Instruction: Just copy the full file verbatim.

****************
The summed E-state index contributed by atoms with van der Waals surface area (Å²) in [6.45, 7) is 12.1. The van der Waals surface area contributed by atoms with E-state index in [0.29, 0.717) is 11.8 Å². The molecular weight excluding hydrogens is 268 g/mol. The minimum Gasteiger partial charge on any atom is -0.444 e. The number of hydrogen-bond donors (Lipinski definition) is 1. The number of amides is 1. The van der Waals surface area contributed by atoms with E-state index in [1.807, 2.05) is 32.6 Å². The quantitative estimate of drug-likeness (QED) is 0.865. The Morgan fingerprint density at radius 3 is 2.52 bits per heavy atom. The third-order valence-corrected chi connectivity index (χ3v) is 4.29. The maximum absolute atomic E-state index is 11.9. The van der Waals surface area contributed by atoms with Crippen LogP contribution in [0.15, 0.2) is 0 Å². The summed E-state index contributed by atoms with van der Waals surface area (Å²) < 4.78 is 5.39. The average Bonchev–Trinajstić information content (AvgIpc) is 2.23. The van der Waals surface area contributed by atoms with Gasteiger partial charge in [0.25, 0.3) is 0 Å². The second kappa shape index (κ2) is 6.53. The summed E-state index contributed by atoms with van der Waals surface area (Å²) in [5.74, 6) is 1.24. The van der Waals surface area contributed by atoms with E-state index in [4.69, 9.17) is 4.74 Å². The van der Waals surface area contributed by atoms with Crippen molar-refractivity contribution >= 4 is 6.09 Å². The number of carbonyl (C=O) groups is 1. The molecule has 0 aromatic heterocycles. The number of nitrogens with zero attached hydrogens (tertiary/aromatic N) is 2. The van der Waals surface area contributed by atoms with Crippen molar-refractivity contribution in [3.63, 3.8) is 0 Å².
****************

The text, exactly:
The summed E-state index contributed by atoms with van der Waals surface area (Å²) in [6.45, 7) is 12.1. The van der Waals surface area contributed by atoms with E-state index in [0.29, 0.717) is 11.8 Å². The molecular weight excluding hydrogens is 268 g/mol. The minimum Gasteiger partial charge on any atom is -0.444 e. The number of hydrogen-bond donors (Lipinski definition) is 1. The number of amides is 1. The van der Waals surface area contributed by atoms with E-state index in [1.807, 2.05) is 32.6 Å². The quantitative estimate of drug-likeness (QED) is 0.865. The Morgan fingerprint density at radius 3 is 2.52 bits per heavy atom. The third-order valence-corrected chi connectivity index (χ3v) is 4.29. The maximum absolute atomic E-state index is 11.9. The van der Waals surface area contributed by atoms with Crippen LogP contribution in [0.15, 0.2) is 0 Å². The summed E-state index contributed by atoms with van der Waals surface area (Å²) < 4.78 is 5.39. The average Bonchev–Trinajstić information content (AvgIpc) is 2.23. The van der Waals surface area contributed by atoms with Gasteiger partial charge in [0.25, 0.3) is 0 Å². The second kappa shape index (κ2) is 6.53. The summed E-state index contributed by atoms with van der Waals surface area (Å²) in [5.74, 6) is 1.24. The van der Waals surface area contributed by atoms with E-state index in [4.69, 9.17) is 4.74 Å². The van der Waals surface area contributed by atoms with Crippen molar-refractivity contribution >= 4 is 6.09 Å². The number of carbonyl (C=O) groups is 1. The molecule has 0 aromatic heterocycles. The number of nitrogens with zero attached hydrogens (tertiary/aromatic N) is 2. The van der Waals surface area contributed by atoms with Crippen molar-refractivity contribution in [3.63, 3.8) is 0 Å².